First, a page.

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Saturday, October 29, 2011

What Your Veterinarian Knows Can Hurt You

In today's law and order blog, we discuss the case of Carmine Fusco versus the NYSRWB.  Now, being not a lawyer, I recommend you read the case, but for those who want the condensed version, here it is:

Back in 2006, one of Fusco's horses was found to have been treated with Clebuterol which earned Fusco a fine of $2,500 and an eighteen month suspension in October of 2007.  Fusco appealed the penalty and as a result, the NYSRWB decided to add some additional charges regarding the treating of horses with medications after the withdrawal time, despite the fact the named medications did not reach the threshold required for a positive finding in drug tests.  What was the cause for adding these charges?  The state investigator got hold of Fusco's veterinarian's records which showed these medications were administered after the withdrawal time.  While the hearing officer allowed the charges to be modified, and heard additional evidence, he disallowed the admittance of the vet's records.  As such, the hearing officer allowed only the penalty for the original violation.  

Well, the NYSRWB appealed the decision of the hearing officer and the case was sent back to a hearing officer, being told in the case of administrative hearings, hearsay evidence (the vet's records) may be considered and the charges could be modified.  The long and short of it is the hearing officer then recommended the license be revoked for five years instead of the original eighteen months;  accepting the argument that 'titrating' was used; administering the legal medication after the withdrawal time in a smaller dose hoping to avoid a positive yet get the desired benefit.  The NYSRWB then adopted the hearing officer's recommendation of the modified suspension.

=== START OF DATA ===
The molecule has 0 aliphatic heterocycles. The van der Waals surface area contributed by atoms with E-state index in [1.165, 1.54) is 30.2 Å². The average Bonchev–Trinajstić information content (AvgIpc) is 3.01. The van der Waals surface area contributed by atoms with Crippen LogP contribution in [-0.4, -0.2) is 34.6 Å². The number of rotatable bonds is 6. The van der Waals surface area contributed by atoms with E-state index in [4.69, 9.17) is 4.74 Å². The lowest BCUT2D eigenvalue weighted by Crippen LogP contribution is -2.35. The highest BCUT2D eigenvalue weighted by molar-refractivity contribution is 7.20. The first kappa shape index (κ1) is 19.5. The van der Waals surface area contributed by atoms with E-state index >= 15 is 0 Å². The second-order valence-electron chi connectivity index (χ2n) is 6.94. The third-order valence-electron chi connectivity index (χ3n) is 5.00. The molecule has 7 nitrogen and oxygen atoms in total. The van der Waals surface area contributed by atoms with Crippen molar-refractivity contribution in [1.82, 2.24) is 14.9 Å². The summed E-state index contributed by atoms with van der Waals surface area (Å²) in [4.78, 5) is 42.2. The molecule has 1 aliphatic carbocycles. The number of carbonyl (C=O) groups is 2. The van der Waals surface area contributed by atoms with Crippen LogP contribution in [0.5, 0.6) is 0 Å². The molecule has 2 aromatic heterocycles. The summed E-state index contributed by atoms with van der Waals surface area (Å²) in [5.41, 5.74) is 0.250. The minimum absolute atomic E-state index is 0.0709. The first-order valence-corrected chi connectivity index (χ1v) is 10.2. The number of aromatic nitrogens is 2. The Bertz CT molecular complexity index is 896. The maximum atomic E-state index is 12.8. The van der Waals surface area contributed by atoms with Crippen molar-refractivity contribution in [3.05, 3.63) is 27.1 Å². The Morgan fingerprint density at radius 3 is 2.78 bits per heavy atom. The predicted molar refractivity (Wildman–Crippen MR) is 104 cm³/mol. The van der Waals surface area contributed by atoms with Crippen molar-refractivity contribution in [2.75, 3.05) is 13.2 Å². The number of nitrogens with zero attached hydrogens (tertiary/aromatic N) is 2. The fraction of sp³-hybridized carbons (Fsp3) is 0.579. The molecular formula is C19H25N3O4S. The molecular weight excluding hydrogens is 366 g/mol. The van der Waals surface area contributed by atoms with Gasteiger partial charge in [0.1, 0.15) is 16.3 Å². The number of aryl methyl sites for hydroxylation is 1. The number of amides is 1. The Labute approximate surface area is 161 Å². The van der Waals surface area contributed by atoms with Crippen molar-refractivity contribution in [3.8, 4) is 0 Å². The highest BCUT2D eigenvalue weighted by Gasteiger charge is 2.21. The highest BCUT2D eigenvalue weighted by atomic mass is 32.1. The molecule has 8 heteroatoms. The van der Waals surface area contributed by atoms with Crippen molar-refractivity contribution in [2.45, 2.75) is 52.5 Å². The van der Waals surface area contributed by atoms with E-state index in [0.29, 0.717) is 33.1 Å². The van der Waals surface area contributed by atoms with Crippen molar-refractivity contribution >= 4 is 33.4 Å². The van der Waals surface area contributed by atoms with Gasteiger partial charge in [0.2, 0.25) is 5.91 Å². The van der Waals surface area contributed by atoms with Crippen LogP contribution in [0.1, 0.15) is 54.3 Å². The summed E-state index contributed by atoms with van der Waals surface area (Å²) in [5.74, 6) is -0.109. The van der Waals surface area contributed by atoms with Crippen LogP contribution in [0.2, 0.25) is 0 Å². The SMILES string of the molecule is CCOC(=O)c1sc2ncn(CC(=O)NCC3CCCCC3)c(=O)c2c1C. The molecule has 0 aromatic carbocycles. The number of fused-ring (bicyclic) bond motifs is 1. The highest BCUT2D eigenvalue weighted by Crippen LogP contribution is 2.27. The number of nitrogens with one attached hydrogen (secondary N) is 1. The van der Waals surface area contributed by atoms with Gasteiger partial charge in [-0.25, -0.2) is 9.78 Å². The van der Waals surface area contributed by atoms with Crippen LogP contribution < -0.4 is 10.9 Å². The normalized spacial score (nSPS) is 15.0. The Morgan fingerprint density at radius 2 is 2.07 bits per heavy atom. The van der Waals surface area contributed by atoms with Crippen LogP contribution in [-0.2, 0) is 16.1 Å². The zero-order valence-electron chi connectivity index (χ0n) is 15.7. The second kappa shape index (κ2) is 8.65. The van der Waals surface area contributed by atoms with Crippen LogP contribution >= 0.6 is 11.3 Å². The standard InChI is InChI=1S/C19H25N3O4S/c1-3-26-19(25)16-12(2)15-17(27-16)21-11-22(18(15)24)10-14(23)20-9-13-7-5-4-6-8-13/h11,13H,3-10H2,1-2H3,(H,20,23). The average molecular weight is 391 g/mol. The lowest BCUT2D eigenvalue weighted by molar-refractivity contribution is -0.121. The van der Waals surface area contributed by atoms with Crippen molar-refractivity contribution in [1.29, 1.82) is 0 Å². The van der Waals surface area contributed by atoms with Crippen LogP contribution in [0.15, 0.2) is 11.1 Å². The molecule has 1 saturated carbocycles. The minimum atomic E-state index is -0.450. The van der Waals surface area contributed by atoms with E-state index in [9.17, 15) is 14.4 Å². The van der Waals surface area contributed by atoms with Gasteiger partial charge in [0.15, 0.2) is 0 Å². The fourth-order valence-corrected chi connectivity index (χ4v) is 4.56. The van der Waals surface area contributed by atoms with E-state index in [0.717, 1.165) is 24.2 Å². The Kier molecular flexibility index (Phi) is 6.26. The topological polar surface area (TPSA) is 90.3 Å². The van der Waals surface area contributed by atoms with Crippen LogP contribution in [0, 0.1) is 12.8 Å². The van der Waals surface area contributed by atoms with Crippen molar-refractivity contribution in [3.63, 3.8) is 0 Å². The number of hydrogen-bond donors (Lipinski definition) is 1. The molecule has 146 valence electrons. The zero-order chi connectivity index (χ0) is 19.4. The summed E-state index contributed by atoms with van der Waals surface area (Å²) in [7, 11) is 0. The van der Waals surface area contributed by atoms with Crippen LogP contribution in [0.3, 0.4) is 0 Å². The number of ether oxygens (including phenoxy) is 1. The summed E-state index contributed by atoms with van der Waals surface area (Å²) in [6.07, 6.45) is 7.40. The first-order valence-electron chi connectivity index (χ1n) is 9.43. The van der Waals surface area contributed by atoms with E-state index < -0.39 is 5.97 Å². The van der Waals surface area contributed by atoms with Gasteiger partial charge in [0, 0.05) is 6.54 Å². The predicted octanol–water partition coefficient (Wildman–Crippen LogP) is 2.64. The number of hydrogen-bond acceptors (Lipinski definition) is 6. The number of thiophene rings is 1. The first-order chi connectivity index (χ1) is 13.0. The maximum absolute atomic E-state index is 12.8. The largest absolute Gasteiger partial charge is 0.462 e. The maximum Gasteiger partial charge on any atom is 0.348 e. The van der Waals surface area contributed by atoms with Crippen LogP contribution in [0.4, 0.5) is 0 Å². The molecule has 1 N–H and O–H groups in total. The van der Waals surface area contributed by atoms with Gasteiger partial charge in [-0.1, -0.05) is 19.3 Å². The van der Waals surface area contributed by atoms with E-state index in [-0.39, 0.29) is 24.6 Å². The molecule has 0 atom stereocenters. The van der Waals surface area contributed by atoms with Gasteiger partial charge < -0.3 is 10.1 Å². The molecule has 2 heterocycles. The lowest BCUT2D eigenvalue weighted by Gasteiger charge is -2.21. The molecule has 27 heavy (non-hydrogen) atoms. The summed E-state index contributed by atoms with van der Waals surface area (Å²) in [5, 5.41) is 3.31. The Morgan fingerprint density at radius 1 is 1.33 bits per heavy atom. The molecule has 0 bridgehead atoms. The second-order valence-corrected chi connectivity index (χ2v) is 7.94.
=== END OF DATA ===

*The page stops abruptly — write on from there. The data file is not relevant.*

Fusco then appealed the case to the Appellate division of the NY Supreme Court claiming the he could not be penalized for the other five drug charges since the drug tests came back 'negative' (not reaching the prescribed level in the test).  Fusco also claimed the NYSRWB violated their own rules by accepting additional testimony on an appeal.   

Well the appellate court had previously found in the case of administrative hearings, additional evidence may be accepted before a final decision has been rendered.  The court also claimed that hearsay evidence may be heard in an administrative hearing and considered substantive depending on the quality of the evidence.  Hence the court allowed the NYSRWB decision of a five year ban to stand.  This decision was issued on October 27, 2011; five years after the fact.

The good guys won this time.  It may have taken five years for the decision to be rendered but in the long run, it may speed things along in the future; at least in New York.   Some trainers may plead guilty instead of having their vet's records looked at as you never know what the records may say.


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